(On Cable TV, June 2018) I suppose that given my positive-but-not-enthusiastic reaction to the original Blade Runner, the same is true and unsurprising for its sequel Blade Runner 2049. There are plenty of things I like about it—it’s mature, cerebral Science Fiction handled with a great deal of skill; it pays homage to the original film while expanding its themes; it features some impressive visuals thanks to Roger Deakins, and it does suggest a lot of depth to its imagined future. Alas, I can’t quite be enthusiastic about it. For one thing, it’s yet another dystopian vision of the future, and it feels far less distinctive than even the now-cliché original. The level of violence is high, the character motivations are opaque, and the final fight drags on and on. (Actually, much of the film drags on and on.) Harrison Ford is brought back from the mothballs in the latest example of his latest “hey, I used to be in all those great movies!” tour, but he’s allowed his wrinkles whereas Sean Young is digitally re-created to youthful perfection. There’s also a sense of intense déjà vu to the point of meaninglessness to the themes taken on by the film—it doesn’t help that in-between a dozen movies released between 2010 and 2014, as well as two seasons of Westworld, there’s only so much you can say about humanity and its android creations. What’ the point of resurrecting Blade Runner after twenty-five years if there’s not a whole lot to say about it? At least Ryan Gosling is maturing nicely as an actor, and there are plenty of good supporting performance—from Ana de Armas, Robin Wright, Dave Bautista and others—to make the viewing interesting despite the far too long running time. I couldn’t be happier that the current master of filmed science fiction happens to be a French-Canadian, but I’d like Denis Villeneuve to make more movies like Arrival and fewer retreads of tired old properties. I suspect that twenty-five years from now, we will still talk about the 1982 movie and not really about the sequel.
(On Cable TV, April 2018) There are stories that men tell each other in order to keep themselves in line. Don’t crush on crazy; don’t crawl inside the bottle; don’t run with criminals; don’t stray outside your marriage; don’t neglect your kids. Elementary life lessons, but worth repeating, often with maximal effect, in order to feel better about an ordinary life. When those morals are handled through genre methods, they become high-impact morality tales. Think Fatal Attraction. And if you give the story to a horror director like Eli Roth … well, you end up with something like Knock Knock, in which a good husband/dad finds himself powerless to resist the advances of two women when they show up at his doorstep when his wife and kids are away. What follows is a pair of steamy sex scenes. But what follows what follows is a merciless takedown of the man’s life using video and social media. The moral of the story here is clear enough: Destroy Facebook. Japes aside, does it work? Well, yes and no. Famously stoic Keanu Reeves is a curious choice as a good husband/dad, given that his innate reserve doesn’t really help him reach the emotional extremes required by the script. On the other hand, Ana de Armas and Lorenza Izzo are good picks as the ruthless temptresses—fortunately enough, since much of the Knock Knock’s credibility (or what passes for it given that it’s a quick-and-dirty exploitation film) depends on them—de Armas is particularly good, which explains why her career has taken off since then. Otherwise, though, the film does feel as if it doesn’t have enough depth to sustain its straightforward warning. It ends limply, in perhaps the tritest possible way. As a horror-erotic take on the home invasion genre, it sits uncomfortably between two very different genre—I wouldn’t be surprised if there was one (or fifteen) XXX-rated parodies focusing on the eroticism, and we’ve already seen an entire pure-horror home invasion subgenre come and go and come again. For Roth, who straddles the line between mainstream and extreme filmmaker, this is curiously tepid stuff—he’s obviously daring enough to feature two very explicit sex scenes, but the rest of the picture goes nowhere. As a result, Knock Knock doesn’t unnerve as much as it annoys, and that’s a fatal flaw in the kind of moral lesson it almost tries to be.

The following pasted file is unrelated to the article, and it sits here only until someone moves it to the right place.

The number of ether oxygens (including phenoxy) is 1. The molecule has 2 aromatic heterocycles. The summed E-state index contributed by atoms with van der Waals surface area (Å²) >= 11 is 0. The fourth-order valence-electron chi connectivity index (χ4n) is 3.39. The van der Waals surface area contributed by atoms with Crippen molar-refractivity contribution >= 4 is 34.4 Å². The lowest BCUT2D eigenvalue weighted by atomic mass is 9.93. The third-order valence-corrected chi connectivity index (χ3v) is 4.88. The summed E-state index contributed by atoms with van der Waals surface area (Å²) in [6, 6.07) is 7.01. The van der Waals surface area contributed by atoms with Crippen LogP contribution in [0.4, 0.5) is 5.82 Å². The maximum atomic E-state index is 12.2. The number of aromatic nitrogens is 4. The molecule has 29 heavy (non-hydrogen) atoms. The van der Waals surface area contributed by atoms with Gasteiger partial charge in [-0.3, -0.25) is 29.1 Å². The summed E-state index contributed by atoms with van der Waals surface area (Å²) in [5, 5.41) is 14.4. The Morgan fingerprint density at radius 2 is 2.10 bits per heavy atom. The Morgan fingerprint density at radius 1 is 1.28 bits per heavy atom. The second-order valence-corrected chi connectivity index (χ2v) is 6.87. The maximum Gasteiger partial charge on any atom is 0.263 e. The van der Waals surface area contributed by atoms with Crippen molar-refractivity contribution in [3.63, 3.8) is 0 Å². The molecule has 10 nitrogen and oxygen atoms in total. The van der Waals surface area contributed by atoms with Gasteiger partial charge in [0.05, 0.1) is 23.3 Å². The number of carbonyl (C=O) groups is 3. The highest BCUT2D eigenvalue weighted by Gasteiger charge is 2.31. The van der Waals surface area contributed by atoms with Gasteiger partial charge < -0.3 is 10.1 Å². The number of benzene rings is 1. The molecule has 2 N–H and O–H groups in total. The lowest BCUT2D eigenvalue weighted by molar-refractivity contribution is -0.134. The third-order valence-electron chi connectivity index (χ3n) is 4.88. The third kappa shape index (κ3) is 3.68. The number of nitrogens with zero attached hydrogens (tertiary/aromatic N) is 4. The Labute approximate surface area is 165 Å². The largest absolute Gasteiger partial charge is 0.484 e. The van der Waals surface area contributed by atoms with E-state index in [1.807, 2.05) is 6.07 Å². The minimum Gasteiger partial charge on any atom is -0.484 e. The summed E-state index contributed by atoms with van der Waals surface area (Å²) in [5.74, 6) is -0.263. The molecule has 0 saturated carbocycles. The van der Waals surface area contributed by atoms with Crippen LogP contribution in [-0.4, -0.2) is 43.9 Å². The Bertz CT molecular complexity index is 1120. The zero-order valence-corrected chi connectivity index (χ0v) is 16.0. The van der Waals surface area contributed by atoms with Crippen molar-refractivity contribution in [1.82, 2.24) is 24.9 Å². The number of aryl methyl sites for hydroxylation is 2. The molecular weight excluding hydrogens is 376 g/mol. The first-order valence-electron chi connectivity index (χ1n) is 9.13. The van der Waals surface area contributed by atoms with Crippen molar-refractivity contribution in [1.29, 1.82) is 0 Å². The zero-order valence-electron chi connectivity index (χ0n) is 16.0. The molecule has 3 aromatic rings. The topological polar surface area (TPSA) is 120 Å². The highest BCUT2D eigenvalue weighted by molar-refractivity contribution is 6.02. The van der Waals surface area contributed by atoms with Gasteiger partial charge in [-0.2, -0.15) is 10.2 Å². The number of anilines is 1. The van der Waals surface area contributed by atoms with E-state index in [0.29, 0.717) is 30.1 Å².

(Video on Demand, April 2016) What if you called for a police thriller and a psychological drama showed up? That was my first reaction after seeing the underwhelming Exposed, but after reading up on the film it turns out that the reverse is a pretty good explanation for what actually happened. Originally conceived as “Daughter of God”, a psychological drama with a minor police subplot, Exposed was radically restructured to put emphasis on the police subplot, leaving the rest of the film sticking out incongruously. (The director even took his name off the results.) It shows almost from the first few minutes, which presents what turns out to be a not-particularly objective sequence before the rules of the film have been set. The rest of the film feels a few frames away from a horror film, but turn out to have a rational explanation as long as your definition of “rational” includes hallucinations, twisted psyches and a gritty detour to the lower rungs of what humans are capable of doing to each other. It shouldn’t be surprising if the result ends up being a mess, and not a particularly likable one. The editing drags on, cuts weirdly and doesn’t do itself any favours with a deliberately off-putting mindscape even as viewers are conditioned to expect a straightforward police thriller. It really doesn’t help that Exposed ends abruptly, without tackling any of the consequences of what’s coming to the characters after the movie ends. A few good things do remain in the wreckage: a clean-cut Keanu Reeves isn’t a bad thing to watch (although his character doesn’t get any payoff from the cut-short ending). This is the first time I’ve seen Mira Sorvino show up in a movie in a long time, and the years have been kind to her, enabling her to play a minor role with far more gravitas than she would have been able to do a decade ago. But it’s Ana de Armas who shines in the lead role, doing well with a difficult character. Otherwise, the film just feels odd, and not in a deliberate way. The shift from police investigation to psychological horror could have worked with more forethought (I’m thinking about The Tall Man as an example) but here the film shows clear signs of production improvisation and it doesn’t take a tour through the film’s troubled production history to see the results of such tinkering on-screen.